Whitney Houston dies

Whitney Houston singing the National Anthem at Super Bowl XXV

Six-time Grammy-award winning artist Whitney Houston was found dead Saturday afternoon in a hotel room in the Beverly Hills Hotel in Los Angeles. She was 48 years old. The cause of death has yet to be determined.

Whitney Houston burst onto the scene with her breakout debut album Whitney Houston, which produced three number one hits. Houston also set chart records with a record seven consecutive number one singles between 1985 and 1988, a first for any artist. She became the first female to debut at number one on Billboard’s Album Chart with Whitney (1987), and her number one single from the movie The Bodyguard (I Will Always Love You) became the biggest-selling single by a female of all time. With The Bodyguard soundtrack, she also became the first artist to sell more than a million copies of an album in a week’s time.

However, Ms. Houston’s career stalled the last decade or so as she tried to get back on track after years of drug abuse. Her last album release in 2009 (I Look To You) was perceived as a commercial and critical flop, despite selling more a million copies.

In total, Whitney Houston has had 22 top ten hits, with eleven of those hitting number one.

As for awards, she won a boatload of them. In addition to her six Grammy wins, Houston has won 22 American Music Awards (including eight in 1994); 30 Billboard Music Awards, sixteen NAACP Image Awards, seven Soul Train Music Awards, 99 RIAA Awards, and one Emmy. In all, she won 415 awards during her career, making her the most-awarded female entertainer of all time, according to Guinness World Records.

Ms. Houston also became a trailblazer in the music video world, becoming the first African-American female artist to receive heavy rotation on MTV. She recorded the hit single One Moment In Time, which was heard prominently during NBC’s 1988 Summer Olympic coverage. Her rendition of the Star-Spangled Banner at Super Bowl XXV in 1991 brought rave reviews and was released as a single twice.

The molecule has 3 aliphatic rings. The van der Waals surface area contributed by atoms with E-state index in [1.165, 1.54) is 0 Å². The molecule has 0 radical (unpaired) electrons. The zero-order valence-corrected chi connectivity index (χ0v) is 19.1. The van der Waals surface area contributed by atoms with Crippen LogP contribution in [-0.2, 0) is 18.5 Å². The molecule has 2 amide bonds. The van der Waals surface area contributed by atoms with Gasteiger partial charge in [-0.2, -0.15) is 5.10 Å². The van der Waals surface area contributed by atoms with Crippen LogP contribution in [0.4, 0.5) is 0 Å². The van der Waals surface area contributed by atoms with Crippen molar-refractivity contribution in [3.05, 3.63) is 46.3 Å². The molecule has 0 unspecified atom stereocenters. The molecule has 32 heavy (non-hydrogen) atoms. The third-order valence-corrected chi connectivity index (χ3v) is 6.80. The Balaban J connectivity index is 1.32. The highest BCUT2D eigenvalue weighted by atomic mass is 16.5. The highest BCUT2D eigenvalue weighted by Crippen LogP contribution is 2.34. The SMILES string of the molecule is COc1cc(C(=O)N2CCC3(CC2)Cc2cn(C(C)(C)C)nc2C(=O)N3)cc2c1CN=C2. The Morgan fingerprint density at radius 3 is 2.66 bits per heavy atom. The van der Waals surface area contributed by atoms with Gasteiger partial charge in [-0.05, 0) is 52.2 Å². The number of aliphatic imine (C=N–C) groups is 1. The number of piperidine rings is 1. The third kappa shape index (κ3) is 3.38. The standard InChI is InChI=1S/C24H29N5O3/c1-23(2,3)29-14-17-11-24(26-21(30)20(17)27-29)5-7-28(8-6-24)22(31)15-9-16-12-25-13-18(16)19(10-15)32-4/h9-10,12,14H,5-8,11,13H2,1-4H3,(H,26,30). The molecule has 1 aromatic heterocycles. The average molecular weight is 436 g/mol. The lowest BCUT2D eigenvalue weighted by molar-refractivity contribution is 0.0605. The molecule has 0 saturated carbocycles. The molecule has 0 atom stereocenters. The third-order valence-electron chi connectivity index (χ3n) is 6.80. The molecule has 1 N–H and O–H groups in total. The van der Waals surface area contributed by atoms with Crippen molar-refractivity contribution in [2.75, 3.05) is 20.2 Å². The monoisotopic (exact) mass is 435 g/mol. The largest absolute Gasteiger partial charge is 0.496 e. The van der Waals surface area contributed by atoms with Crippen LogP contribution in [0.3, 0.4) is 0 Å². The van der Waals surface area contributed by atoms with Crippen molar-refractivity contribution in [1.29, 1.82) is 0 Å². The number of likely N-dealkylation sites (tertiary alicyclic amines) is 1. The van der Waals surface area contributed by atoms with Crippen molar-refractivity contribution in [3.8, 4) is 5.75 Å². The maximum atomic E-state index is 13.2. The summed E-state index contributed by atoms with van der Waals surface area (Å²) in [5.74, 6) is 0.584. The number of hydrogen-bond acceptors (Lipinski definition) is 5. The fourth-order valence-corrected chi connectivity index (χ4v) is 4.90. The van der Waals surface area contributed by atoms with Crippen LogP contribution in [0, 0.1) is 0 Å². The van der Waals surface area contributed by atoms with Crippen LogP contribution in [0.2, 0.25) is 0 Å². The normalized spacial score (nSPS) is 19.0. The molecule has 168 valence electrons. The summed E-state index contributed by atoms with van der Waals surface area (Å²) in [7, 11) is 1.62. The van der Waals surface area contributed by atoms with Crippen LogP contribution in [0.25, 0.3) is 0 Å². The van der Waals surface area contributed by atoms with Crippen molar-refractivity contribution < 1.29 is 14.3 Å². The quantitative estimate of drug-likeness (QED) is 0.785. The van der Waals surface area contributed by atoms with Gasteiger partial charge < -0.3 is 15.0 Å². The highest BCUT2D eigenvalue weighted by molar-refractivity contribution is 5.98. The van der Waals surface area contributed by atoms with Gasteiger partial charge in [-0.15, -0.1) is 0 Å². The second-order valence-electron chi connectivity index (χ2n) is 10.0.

Outside of music, Ms. Houston also dabbled in modeling (where she toiled before she launched her music career) and acting.

Her first television appearance was in a 1984 episode of Gimme A Break, but her first televised singing performance came a year later on The Merv Griffin Show and on the second-season premiere of Silver Spoons performing Saving All My Love For You, which became her first number one single on the Billboard Hot 100 a month later. Houston had a major role in the highly-rated 1997 TV movie Rodgers & Hammerstein’s Cinderella and appeared as herself in a 2002 episode of Boston Public. She also was a spokeswoman for Diet Coke, appearing in several commercials in the late 1980′s and appeared in ads for AT&T in the mid-1990′s.

Ms. Houston’s success as a recording artist led to starring roles in many motion pictures, including The Bodyguard, Waiting To Exhale, and The Preacher’s Wife. She just wrapped filming her fourth film, Sparkle, a remake of a 1976 film.

Her most recent television roles were less memorable. Houston appeared in the short-lived and critically panned reality series with her then-husband Bobby Brown in So Bobby Brown, which aired on Bravo during the summer of 2005 (Houston did create a catch phrase with her repeatedly saying “Hell to the No”.)  Performances on several European television shows when promoting I Look To You were also heavily panned. Her frail appearance during concerts lead to speculation about whether or not she was continuing her drug use.

In all, she recorded seven albums, which sold 55 million copies combined in the United States, and more than 200 million worldwide.

With the death of Whitney Houston, she’s become the latest prominent music figure to pass away in the last few years, following the death of Michael Jackson in 2009 and the recent passing of Etta James and Soul Train creator Don Cornelius.

Ms. Houston is survived by her daughter Bobbi Kristina Brown; her cousin Dionne Warwick; her mother Cissy Houston; and brothers Michael and Gary.

(This is an update to an earlier story to add photo and links; this was first posted February 11 at 9:30 p.m.)

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